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Flood vulnerability assessment of donstream area in Mono basin in Yoto district, south-eastern Togo

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par Abravi Essenam KISSI
University of Lome - Master 2014

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2.3. Methodology for Measurement of Vulnerability to Natural Hazards

2.3.1. Theoretical and Conceptual Frameworks of Vulnerability

The different views on vulnerability are displayed in various concepts and frameworks on how to systematize it (Birkmann, 2013, p 41). The measurement of vulnerability requires for a model, which delivers the structure, context and objectives of the analysis (Fekete, 2010). The different concepts and models are essential to the development of methods for measuring and identifying relevant indicators of vulnerability (Downing, 2004).

According to Birkmann (2013, p 62), the different conceptual frameworks can be classified into at least six different schools of thought: (a) school of vulnerability frameworks that is rooted in political economy and particularly addresses issues of the wider political economy, such as root causes, dynamic pressures and unsafe conditions that determine vulnerability. It can be illustrated by , for example, the pressure and release (PAR) model published in Blaikie et al. (1994) and Wisner et al. (2004); (b) school of vulnerability that focus on the notion of coupled human -environmental systems and are linked to a socio-ecological perspective and socio-ecology as research school. The social-ecology perspective compared to political-economy, puts the coupled human-environmental system at the centre of the vulnerability analysis and stresses the transformative qualities of society with regard to nature. It can be represented by the framework developed and published by Turner et al.(2003); (c) school of vulnerability that sees vulnerability and disaster risk assessment from a holistic view. It has tried to develop an integrated explanation of risk and particularly differentiate exposure, susceptibility and societal response capacities. A core element of this approaches is a feedback-loop system that claims that vulnerability is dynamic and that vulnerability assessment cannot be limited to the identification of deficiencies. It can be represented by BBC framework published by Birkmann (2006a); (d) school of vulnerability that emerged within the context of climate change science and adaptation research. It focuses on exposure, sensitivity and adaptive capacities as key determinants of vulnerability including physical characteristics of climate change and climate variability. It can be illustrated by (Fussel and Klein, 2006); (e) school of vulnerability that integrates adaptation and coupling processes into a feedback-loop system and process-oriented perspective of vulnerability. It can be illustrated by Move framework published by Birkmann et al. (2013) and finally (f) the school of vulnerability that combines framework of disaster risk research and climate change adaptation represented by the IPCC SREX concept (IPCC, 2012a). It stresses the need to differentiate the physical event from vulnerability in order to maintain the analytic power of the concept vulnerability as a way to show and examine the social construction risk.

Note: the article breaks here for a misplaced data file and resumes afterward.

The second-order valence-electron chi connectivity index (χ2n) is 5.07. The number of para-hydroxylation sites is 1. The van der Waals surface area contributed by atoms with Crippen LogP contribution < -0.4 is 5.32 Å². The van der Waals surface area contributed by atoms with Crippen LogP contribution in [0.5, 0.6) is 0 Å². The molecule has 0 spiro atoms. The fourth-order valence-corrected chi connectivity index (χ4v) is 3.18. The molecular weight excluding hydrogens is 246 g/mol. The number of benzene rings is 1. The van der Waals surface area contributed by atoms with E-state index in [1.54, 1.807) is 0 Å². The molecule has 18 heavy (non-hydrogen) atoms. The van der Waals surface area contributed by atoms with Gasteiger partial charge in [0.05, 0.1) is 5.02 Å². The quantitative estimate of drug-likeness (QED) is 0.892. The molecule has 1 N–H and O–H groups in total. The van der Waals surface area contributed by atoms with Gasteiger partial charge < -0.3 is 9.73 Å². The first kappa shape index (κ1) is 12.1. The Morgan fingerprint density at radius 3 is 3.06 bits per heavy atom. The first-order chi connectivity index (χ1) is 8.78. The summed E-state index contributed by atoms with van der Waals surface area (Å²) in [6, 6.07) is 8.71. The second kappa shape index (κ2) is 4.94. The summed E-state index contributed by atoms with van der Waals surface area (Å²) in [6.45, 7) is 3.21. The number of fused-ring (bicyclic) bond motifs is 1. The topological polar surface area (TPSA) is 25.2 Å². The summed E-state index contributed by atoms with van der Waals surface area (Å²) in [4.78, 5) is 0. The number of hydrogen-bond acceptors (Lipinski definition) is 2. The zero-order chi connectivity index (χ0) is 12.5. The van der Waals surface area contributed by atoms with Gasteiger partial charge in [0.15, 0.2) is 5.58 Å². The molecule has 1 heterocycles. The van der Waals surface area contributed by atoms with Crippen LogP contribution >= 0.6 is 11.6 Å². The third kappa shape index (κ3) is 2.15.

Despite the different points of views reveal by the different schools of thought, it is important to acknowledge that they also represent some similarities, such as the understanding that vulnerability is mainly concerned with the preconditions of a society or community that make it liable to experience harm and damage from a given hazard.

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